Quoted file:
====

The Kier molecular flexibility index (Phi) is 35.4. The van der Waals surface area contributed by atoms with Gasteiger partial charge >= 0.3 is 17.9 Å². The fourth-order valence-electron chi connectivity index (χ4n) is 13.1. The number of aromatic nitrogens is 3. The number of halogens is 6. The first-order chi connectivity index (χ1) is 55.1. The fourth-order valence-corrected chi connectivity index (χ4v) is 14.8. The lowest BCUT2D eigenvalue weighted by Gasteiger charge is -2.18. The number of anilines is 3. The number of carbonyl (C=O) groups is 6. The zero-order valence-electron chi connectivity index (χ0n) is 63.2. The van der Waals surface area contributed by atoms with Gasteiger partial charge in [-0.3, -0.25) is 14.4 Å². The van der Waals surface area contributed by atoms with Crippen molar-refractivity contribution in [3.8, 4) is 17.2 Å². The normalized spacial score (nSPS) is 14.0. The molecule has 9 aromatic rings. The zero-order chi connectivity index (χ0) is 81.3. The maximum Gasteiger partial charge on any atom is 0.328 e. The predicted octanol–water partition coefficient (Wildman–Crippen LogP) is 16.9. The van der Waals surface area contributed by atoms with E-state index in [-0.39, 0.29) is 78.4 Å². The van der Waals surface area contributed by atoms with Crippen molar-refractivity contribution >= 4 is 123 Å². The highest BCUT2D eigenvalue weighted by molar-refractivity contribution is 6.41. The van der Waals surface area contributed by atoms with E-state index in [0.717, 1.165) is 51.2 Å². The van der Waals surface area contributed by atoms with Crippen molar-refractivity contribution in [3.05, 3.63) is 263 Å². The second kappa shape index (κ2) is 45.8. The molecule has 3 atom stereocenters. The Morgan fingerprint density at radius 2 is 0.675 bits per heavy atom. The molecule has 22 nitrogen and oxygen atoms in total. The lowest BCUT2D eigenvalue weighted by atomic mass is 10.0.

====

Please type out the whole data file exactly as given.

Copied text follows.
The Kier molecular flexibility index (Phi) is 35.4. The van der Waals surface area contributed by atoms with Gasteiger partial charge >= 0.3 is 17.9 Å². The fourth-order valence-electron chi connectivity index (χ4n) is 13.1. The number of aromatic nitrogens is 3. The number of halogens is 6. The first-order chi connectivity index (χ1) is 55.1. The fourth-order valence-corrected chi connectivity index (χ4v) is 14.8. The lowest BCUT2D eigenvalue weighted by Gasteiger charge is -2.18. The number of anilines is 3. The number of carbonyl (C=O) groups is 6. The zero-order valence-electron chi connectivity index (χ0n) is 63.2. The van der Waals surface area contributed by atoms with Gasteiger partial charge in [-0.3, -0.25) is 14.4 Å². The van der Waals surface area contributed by atoms with Crippen molar-refractivity contribution in [3.8, 4) is 17.2 Å². The normalized spacial score (nSPS) is 14.0. The molecule has 9 aromatic rings. The zero-order chi connectivity index (χ0) is 81.3. The maximum Gasteiger partial charge on any atom is 0.328 e. The predicted octanol–water partition coefficient (Wildman–Crippen LogP) is 16.9. The van der Waals surface area contributed by atoms with E-state index in [-0.39, 0.29) is 78.4 Å². The van der Waals surface area contributed by atoms with Crippen molar-refractivity contribution >= 4 is 123 Å². The highest BCUT2D eigenvalue weighted by molar-refractivity contribution is 6.41. The van der Waals surface area contributed by atoms with E-state index in [0.717, 1.165) is 51.2 Å². The van der Waals surface area contributed by atoms with Crippen molar-refractivity contribution in [3.05, 3.63) is 263 Å². The second kappa shape index (κ2) is 45.8. The molecule has 3 atom stereocenters. The Morgan fingerprint density at radius 2 is 0.675 bits per heavy atom. The molecule has 22 nitrogen and oxygen atoms in total. The lowest BCUT2D eigenvalue weighted by atomic mass is 10.0.